Last month, PASC published a report calling for the abolition of ACOBA – whose approval departing senior public servants are meant to seek before taking up jobs outside government – and its replacement with “a model based on the Canadian system of combined legislation and codes of conduct, and overseen by an independent commissioner.”
However, Jenkin told CSW last week that PASC keeps “setting out what the objectives should be, but we are up against both front benches. There is a conspiracy to try to avoid scrutiny.” The new report is the third set of criticisms of ACOBA published by the committee in five years, but leading politicians and civil servants have an interest in minimising public examination of what PASC calls the “revolving door” with business.
The report says ACOBA “lacks adequate powers and resources, and its membership is not in keeping with its role. The way ACOBA operates makes the process opaque to applicants and does nothing to deter... damaging mis-reporting”.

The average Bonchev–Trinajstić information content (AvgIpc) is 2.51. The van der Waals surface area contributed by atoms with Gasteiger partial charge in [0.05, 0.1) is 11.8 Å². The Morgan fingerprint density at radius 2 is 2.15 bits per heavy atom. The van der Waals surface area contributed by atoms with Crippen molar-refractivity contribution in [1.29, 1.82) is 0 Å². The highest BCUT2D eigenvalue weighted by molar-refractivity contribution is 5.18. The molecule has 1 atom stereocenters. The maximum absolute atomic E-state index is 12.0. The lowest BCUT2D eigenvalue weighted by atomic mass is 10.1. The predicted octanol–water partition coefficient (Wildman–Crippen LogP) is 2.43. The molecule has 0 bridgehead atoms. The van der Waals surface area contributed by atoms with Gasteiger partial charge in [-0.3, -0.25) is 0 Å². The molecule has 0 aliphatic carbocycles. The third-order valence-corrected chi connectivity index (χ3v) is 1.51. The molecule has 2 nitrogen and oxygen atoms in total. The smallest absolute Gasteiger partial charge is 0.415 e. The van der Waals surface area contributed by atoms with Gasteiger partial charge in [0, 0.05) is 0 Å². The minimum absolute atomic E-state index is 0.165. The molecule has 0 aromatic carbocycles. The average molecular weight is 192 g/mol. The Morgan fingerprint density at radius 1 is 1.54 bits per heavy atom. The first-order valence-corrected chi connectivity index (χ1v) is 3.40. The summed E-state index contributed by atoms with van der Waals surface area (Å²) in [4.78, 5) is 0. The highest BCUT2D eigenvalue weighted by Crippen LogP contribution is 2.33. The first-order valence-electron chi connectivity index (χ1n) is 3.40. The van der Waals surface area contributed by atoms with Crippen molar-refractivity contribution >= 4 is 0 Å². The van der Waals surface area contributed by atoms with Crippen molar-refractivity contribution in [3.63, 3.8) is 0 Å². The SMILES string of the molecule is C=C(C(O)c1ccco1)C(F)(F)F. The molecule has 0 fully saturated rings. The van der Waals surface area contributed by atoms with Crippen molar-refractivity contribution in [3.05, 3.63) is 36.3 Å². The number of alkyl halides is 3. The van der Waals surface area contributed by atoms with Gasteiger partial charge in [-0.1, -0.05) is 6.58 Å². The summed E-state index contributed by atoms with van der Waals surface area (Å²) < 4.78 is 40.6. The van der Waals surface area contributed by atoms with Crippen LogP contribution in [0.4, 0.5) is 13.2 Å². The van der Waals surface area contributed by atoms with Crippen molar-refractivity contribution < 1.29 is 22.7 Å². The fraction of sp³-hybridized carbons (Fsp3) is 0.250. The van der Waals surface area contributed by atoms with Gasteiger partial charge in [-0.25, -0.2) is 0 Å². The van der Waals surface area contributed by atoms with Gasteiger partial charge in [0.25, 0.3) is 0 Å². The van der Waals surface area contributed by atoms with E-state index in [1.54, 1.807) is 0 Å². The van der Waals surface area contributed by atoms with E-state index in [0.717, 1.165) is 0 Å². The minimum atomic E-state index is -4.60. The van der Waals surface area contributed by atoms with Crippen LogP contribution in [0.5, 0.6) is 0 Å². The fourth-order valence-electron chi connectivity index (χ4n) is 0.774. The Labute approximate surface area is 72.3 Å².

It recommends the appointment of an independent commissioner as an officer of Parliament, with the powers to impose “appropriate civil sanctions” and a duty to monitor compliance. Permanent secretaries would be made “accountable to Parliament for compliance with the legislation by staff”.
Asked for a comment, ACOBA said: “The committee has already taken a number of steps to increase both the transparency and speed of its operations [and will] consider what more it can do to promote greater understanding of its role.”
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